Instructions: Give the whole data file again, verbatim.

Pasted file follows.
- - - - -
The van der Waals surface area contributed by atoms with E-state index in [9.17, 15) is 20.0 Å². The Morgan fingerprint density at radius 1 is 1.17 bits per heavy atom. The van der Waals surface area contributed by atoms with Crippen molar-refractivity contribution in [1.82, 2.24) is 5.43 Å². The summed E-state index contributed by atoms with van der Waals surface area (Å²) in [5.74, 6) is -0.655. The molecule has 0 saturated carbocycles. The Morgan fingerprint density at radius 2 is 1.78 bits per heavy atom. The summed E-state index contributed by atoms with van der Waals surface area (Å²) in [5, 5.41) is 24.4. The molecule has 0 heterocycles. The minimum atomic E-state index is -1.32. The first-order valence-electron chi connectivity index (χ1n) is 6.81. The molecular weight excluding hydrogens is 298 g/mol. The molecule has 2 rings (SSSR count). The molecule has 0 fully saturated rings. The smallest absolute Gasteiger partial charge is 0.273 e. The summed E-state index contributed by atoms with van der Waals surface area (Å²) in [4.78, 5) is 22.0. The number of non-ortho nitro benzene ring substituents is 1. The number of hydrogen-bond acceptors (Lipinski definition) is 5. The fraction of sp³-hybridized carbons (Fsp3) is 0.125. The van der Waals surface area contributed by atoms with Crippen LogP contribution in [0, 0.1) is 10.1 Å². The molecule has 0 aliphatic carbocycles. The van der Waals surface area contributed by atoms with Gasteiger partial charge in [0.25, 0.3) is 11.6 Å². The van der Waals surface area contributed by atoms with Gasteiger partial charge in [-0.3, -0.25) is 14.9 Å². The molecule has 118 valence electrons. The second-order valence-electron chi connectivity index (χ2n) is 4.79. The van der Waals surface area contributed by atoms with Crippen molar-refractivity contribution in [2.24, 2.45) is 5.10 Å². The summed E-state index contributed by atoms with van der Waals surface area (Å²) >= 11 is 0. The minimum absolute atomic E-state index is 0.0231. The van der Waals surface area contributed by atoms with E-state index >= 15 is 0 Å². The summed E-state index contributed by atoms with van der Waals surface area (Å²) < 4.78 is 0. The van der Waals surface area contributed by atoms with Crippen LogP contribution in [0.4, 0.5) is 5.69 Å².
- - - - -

The van der Waals surface area contributed by atoms with E-state index in [9.17, 15) is 20.0 Å². The Morgan fingerprint density at radius 1 is 1.17 bits per heavy atom. The van der Waals surface area contributed by atoms with Crippen molar-refractivity contribution in [1.82, 2.24) is 5.43 Å². The summed E-state index contributed by atoms with van der Waals surface area (Å²) in [5.74, 6) is -0.655. The molecule has 0 saturated carbocycles. The Morgan fingerprint density at radius 2 is 1.78 bits per heavy atom. The summed E-state index contributed by atoms with van der Waals surface area (Å²) in [5, 5.41) is 24.4. The molecule has 0 heterocycles. The minimum atomic E-state index is -1.32. The first-order valence-electron chi connectivity index (χ1n) is 6.81. The molecular weight excluding hydrogens is 298 g/mol. The molecule has 2 rings (SSSR count). The molecule has 0 fully saturated rings. The smallest absolute Gasteiger partial charge is 0.273 e. The summed E-state index contributed by atoms with van der Waals surface area (Å²) in [4.78, 5) is 22.0. The number of non-ortho nitro benzene ring substituents is 1. The number of hydrogen-bond acceptors (Lipinski definition) is 5. The fraction of sp³-hybridized carbons (Fsp3) is 0.125. The van der Waals surface area contributed by atoms with Crippen LogP contribution in [0, 0.1) is 10.1 Å². The molecule has 0 aliphatic carbocycles. The van der Waals surface area contributed by atoms with Gasteiger partial charge in [0.25, 0.3) is 11.6 Å². The van der Waals surface area contributed by atoms with Gasteiger partial charge in [-0.3, -0.25) is 14.9 Å². The molecule has 118 valence electrons. The second-order valence-electron chi connectivity index (χ2n) is 4.79. The van der Waals surface area contributed by atoms with Crippen molar-refractivity contribution in [2.24, 2.45) is 5.10 Å². The summed E-state index contributed by atoms with van der Waals surface area (Å²) >= 11 is 0. The minimum absolute atomic E-state index is 0.0231. The van der Waals surface area contributed by atoms with E-state index >= 15 is 0 Å². The summed E-state index contributed by atoms with van der Waals surface area (Å²) < 4.78 is 0. The van der Waals surface area contributed by atoms with Crippen LogP contribution in [0.4, 0.5) is 5.69 Å².